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Do Wild Parrots have Names?

Parrots are popular pets. Those who love parrots are often attracted to them because they are highly intelligent creatures and possess the ability to mimic. There are few things more fascinating than a talking bird. But whilst parrot’s ability to speak is well-known, little is understood about how they vocalise and learn to mimic in the wild.

Signature Contact Calls

Researchers have established that parrots do mimic their own species and that they have signature contact calls, in other words, names. They are able to voice their own name and address other parrots by name. What hasn’t been looked at, until recently, is how the birds acquire those names. Are they given them by their parents like humans, do they evolve names for themselves or are their names encoded in their genes?

New Research

Carl Berg, a PHD student at Cornell Lab of Ornithology in the USA decided to see if he could unravel this mystery. He conducted research into the behaviour of the green rump parrotlet, a small species from Venezuela.

Berg created an experiment in which he monitored two parrotlet nests. He had taken the eggs from these nests and swapped them. He figured that if the baby birds developed signature contact calls which were similar to their adoptive parents, it could be assumed that these names were learned. But if the birds demonstrated calls similar to their biological parents, the names must be encoded in their genes.

Lengthy Study

The study was conducted over a period of two months during which time Berg watched many hours of footage taken by cameras in the nests. The chicks were exposed to the calls between their adoptive parents as they returned to the nest after searching for food. After just two weeks there was evidence that the chicks could recognise their parents’ calls. Sleeping chicks would become active when their parents arrived outside the nests and began calling.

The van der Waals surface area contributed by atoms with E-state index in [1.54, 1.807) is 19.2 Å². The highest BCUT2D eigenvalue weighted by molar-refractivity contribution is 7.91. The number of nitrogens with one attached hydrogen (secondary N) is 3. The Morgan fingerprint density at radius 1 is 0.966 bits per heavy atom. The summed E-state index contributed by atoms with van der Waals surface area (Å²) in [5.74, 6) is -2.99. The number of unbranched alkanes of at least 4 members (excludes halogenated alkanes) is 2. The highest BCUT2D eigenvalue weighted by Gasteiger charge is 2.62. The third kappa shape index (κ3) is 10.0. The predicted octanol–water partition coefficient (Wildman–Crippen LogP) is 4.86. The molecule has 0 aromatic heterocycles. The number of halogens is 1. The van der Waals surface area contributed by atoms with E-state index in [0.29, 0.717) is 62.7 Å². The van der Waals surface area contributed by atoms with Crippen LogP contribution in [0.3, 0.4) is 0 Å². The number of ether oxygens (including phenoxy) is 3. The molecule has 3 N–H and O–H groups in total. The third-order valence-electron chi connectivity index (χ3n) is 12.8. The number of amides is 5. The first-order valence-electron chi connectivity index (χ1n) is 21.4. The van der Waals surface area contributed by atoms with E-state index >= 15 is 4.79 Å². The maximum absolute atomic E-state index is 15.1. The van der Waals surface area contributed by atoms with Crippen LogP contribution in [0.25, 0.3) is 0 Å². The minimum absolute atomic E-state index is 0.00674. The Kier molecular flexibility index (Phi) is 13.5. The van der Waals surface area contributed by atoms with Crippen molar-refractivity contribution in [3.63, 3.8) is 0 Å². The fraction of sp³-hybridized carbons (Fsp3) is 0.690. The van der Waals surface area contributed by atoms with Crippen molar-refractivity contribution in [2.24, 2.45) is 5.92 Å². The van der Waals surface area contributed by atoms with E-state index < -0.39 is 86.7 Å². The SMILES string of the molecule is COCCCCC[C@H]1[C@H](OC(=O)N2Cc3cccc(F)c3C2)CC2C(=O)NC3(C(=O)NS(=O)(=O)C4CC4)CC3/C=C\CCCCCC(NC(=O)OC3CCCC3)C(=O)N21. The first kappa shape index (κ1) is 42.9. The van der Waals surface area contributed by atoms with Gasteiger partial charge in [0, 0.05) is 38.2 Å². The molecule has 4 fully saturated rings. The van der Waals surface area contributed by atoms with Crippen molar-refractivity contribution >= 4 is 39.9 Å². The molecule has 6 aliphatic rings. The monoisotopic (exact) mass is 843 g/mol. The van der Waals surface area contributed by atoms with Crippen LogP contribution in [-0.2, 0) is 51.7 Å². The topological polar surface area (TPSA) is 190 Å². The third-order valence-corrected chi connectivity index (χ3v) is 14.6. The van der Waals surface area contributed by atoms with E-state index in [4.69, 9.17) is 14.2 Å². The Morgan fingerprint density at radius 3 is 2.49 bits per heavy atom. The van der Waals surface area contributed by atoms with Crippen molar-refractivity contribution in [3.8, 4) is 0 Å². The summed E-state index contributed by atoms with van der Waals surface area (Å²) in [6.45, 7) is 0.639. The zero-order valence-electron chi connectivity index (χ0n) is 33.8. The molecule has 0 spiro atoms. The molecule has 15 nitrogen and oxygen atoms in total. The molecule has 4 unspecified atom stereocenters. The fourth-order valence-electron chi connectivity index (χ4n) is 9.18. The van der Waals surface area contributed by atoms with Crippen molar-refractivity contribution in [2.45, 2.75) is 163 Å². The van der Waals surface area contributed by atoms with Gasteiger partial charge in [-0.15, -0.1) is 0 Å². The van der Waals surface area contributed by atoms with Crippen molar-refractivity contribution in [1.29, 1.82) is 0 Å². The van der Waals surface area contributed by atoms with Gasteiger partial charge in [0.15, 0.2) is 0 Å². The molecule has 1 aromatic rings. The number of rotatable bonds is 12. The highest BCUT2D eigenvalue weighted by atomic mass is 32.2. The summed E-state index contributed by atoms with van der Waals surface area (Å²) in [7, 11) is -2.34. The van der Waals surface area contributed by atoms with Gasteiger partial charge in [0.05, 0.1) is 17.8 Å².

Just a few days later, the chicks began vocalising what would become their own signature contact calls. Three weeks later, when they were ready to fledge, the youngsters each possessed their own call or name. Carl Berg recorded these sounds and used sophisticated software to compare the calls to the those of the parents.

New Discovery

He discovered that the signature calls of the young birds closely resembled those of their adoptive parents. In other words, the parrots had learned their names in the nest.
This study has produced the first evidence that parrots learn to mimic in the wild in the same way that they do in our homes. Berg’s work demonstrates that parrots exhibit a complex system of communication which could be the most similar to our own in the animal kingdom.

Parrots do have names! It would be interesting to see if pet parrots can learn the names of their owners and understand what those names mean rather than simply mimicking them.


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